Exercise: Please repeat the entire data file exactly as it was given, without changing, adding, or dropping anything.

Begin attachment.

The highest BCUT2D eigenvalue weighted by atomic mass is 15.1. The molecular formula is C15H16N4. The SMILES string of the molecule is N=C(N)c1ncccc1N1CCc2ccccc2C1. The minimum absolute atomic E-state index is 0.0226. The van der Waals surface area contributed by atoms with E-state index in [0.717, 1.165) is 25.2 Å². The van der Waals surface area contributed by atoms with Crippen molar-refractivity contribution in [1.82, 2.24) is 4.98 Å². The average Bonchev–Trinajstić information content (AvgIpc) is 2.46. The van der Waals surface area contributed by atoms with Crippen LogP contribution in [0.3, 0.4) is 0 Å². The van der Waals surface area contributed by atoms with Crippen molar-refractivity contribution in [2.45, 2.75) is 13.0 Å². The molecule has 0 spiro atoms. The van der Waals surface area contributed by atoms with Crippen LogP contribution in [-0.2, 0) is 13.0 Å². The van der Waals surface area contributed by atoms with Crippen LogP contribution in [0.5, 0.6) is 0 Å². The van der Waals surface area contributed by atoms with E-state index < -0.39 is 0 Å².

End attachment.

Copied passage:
The highest BCUT2D eigenvalue weighted by atomic mass is 15.1. The molecular formula is C15H16N4. The SMILES string of the molecule is N=C(N)c1ncccc1N1CCc2ccccc2C1. The minimum absolute atomic E-state index is 0.0226. The van der Waals surface area contributed by atoms with E-state index in [0.717, 1.165) is 25.2 Å². The van der Waals surface area contributed by atoms with Crippen molar-refractivity contribution in [1.82, 2.24) is 4.98 Å². The average Bonchev–Trinajstić information content (AvgIpc) is 2.46. The van der Waals surface area contributed by atoms with Crippen LogP contribution in [0.3, 0.4) is 0 Å². The van der Waals surface area contributed by atoms with Crippen molar-refractivity contribution in [2.45, 2.75) is 13.0 Å². The molecule has 0 spiro atoms. The van der Waals surface area contributed by atoms with Crippen LogP contribution in [-0.2, 0) is 13.0 Å². The van der Waals surface area contributed by atoms with Crippen LogP contribution in [0.5, 0.6) is 0 Å². The van der Waals surface area contributed by atoms with E-state index < -0.39 is 0 Å².